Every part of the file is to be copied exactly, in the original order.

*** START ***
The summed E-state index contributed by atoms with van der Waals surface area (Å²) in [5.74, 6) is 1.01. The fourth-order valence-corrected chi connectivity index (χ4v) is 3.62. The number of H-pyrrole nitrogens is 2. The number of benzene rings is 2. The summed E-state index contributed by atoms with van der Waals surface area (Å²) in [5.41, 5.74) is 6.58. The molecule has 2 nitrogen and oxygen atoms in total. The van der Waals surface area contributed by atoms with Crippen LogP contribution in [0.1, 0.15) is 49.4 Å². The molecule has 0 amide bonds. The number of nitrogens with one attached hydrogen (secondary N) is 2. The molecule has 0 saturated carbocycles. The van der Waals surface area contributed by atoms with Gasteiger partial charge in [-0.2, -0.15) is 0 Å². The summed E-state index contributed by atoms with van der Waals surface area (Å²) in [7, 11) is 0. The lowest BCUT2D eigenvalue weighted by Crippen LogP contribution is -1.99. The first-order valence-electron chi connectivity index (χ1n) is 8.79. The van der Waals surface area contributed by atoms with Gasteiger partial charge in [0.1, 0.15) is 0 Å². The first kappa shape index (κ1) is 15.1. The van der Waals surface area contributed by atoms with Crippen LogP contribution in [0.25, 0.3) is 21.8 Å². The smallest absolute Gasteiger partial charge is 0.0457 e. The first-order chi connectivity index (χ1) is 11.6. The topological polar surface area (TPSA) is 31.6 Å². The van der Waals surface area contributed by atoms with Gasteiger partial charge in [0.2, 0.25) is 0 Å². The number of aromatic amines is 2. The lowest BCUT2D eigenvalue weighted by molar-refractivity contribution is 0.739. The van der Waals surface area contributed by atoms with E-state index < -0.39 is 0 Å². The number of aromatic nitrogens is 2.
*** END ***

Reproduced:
The summed E-state index contributed by atoms with van der Waals surface area (Å²) in [5.74, 6) is 1.01. The fourth-order valence-corrected chi connectivity index (χ4v) is 3.62. The number of H-pyrrole nitrogens is 2. The number of benzene rings is 2. The summed E-state index contributed by atoms with van der Waals surface area (Å²) in [5.41, 5.74) is 6.58. The molecule has 2 nitrogen and oxygen atoms in total. The van der Waals surface area contributed by atoms with Crippen LogP contribution in [0.1, 0.15) is 49.4 Å². The molecule has 0 amide bonds. The number of nitrogens with one attached hydrogen (secondary N) is 2. The molecule has 0 saturated carbocycles. The van der Waals surface area contributed by atoms with Gasteiger partial charge in [-0.2, -0.15) is 0 Å². The summed E-state index contributed by atoms with van der Waals surface area (Å²) in [7, 11) is 0. The lowest BCUT2D eigenvalue weighted by Crippen LogP contribution is -1.99. The first-order valence-electron chi connectivity index (χ1n) is 8.79. The van der Waals surface area contributed by atoms with Gasteiger partial charge in [0.1, 0.15) is 0 Å². The first kappa shape index (κ1) is 15.1. The van der Waals surface area contributed by atoms with Crippen LogP contribution in [0.25, 0.3) is 21.8 Å². The smallest absolute Gasteiger partial charge is 0.0457 e. The first-order chi connectivity index (χ1) is 11.6. The topological polar surface area (TPSA) is 31.6 Å². The van der Waals surface area contributed by atoms with Gasteiger partial charge in [0.2, 0.25) is 0 Å². The number of aromatic amines is 2. The lowest BCUT2D eigenvalue weighted by molar-refractivity contribution is 0.739. The van der Waals surface area contributed by atoms with E-state index < -0.39 is 0 Å². The number of aromatic nitrogens is 2.